This reversal witnessed in the Reformation was promoted by a number of things, including the 1555 Peace of Augsburg in which Lutheranism or Roman Catholicism was established in a territory, depending on the religion of the ruler of that territory, the principle of cuius regio eius religio (a privilege not formally extended to Calvinism in the Holy Roman Empire until the Peace of Westphalia in 1648, at the end of the Thirty Years’ War). One of the practical effects in Protestant lands of the state assuming power over the church was that the power of excommunication was taken out of the hands of the clergy and placed in the hands of civil governors. Calvin experienced this in Geneva in 1538 when he vainly sought to keep those whom he judged unworthy from the Lord’s table, only to be overruled by Geneva’s civil rulers. Though brought back from his three-year exile and ultimately granted some of the ecclesiastical modifications that he sought, Calvin continued to battle with the Genevan town officials who continually intermeddled with ecclesiastical affairs.
It is perhaps understandable why the Genevan officials, and those in a host of other towns, cantons, provinces, etc. of the Reformation, did not trust the clergy with the power of excommunication and other forms of church discipline. Church discipline had previously been so misused, being heavily politicized. Even in the ancient church,
Athanasius’s Arian opponents (many in the imperial courts) and Chrysostom’s local and Alexandrian opponents shamefully abused church discipline to persecute these godly men. In the Middle Ages, many became quite cynical about the papal abuse of church discipline, recognizing that the pope often used discipline, even interdict (ecclesiastical censure of an entire region), to punish his opponents. Many Reformational rulers apparently thought that something as important as church discipline, especially such a heavily politicized use of church discipline, could scarcely be left to the clergy but ought to be in the hands of the civil governors. Thus many Reformed princes went in the opposite direction from Rome: they did not argue that the church is over the state; rather, contra Rome, they adopted the old Caesaropapism—the state is over the church.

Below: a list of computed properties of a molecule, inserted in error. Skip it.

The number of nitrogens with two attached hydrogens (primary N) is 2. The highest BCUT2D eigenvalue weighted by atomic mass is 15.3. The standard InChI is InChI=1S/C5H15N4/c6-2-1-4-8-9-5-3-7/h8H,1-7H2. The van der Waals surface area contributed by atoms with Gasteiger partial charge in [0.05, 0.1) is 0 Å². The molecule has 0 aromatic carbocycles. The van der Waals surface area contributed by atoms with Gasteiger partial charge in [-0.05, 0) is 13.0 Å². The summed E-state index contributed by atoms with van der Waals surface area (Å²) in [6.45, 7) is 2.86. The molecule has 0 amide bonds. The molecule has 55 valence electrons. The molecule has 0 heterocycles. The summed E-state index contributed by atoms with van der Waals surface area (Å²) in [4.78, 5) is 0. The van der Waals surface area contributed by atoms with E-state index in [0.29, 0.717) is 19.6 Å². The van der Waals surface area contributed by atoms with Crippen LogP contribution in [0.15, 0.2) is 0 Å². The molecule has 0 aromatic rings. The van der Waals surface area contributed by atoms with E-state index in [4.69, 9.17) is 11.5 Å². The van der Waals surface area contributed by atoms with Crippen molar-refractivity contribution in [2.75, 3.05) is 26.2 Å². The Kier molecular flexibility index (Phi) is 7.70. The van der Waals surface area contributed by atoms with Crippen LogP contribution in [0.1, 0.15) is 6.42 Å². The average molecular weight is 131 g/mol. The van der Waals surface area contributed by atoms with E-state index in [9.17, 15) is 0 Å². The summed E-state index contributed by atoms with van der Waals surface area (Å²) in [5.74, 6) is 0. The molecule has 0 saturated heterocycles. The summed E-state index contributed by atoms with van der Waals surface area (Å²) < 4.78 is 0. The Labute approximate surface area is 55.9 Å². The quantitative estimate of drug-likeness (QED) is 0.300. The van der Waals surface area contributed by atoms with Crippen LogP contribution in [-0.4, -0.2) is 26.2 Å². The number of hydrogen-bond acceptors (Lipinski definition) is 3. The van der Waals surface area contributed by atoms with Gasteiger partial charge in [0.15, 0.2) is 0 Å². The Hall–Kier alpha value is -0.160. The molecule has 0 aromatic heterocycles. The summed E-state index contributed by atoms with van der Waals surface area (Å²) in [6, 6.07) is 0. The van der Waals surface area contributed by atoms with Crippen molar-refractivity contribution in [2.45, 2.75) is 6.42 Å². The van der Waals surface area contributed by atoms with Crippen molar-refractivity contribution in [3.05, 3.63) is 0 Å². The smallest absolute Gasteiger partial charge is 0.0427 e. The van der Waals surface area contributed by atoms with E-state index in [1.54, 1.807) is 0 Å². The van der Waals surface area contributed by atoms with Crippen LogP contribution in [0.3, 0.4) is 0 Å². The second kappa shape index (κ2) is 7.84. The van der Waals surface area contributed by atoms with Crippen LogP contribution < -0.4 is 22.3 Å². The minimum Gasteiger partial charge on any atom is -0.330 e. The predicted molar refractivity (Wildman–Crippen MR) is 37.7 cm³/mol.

Calvin, in his insistence on the right of the consistory to admit to the Lord’s table, obviously saw the church as distinct from the state, though their precise relationship in his thought remains somewhat unclear. He affirmed that there were two kingdoms, but what he means by this is arguable. Luther in theory affirmed a clear two-kingdom model but in practice not only allowed the prince in an emergency situation to reform the church (as in his Address to the German Nobility) but also gave the state ultimately more authority over the church than his theory would ever warrant, perhaps because he feared further peasant revolt and anarchy and figured a strong state to be a small price to pay for peace and security.
Luther, in his affirmation of all Christians having a vocation, and in his always speaking of Christians living vigorously as Christians in the temporal kingdom, may escape some of the charges of dualism brought against his position (as is also brought against Aquinas’s upper/lower-grace/nature paradigm, though Luther’s position was two kingdoms side-by-side, both under God). Calvin, as noted above, along with Luther, distinguished civil and spiritual government (Institutes 3.19.15; 4.20). Such kingdom distinction, then, was not their chief difference with respect to this question; rather, the real difference between Luther and Calvin lay in Luther’s subordination of the kingly office of Christ to his priestly office and the effect that had on Luther’s view of church and state (By Dr. Alan Strange – Taken from Ordained Servant article: Church and State in Historical Perspective).
Limington Orthodox Presbyterian Church
Pastor: D. Leonard Gulstrom
Motels in the Area:
Midway Motel Cornish (207) 625-8835
Cornish Inn Cornish (207) 625-8501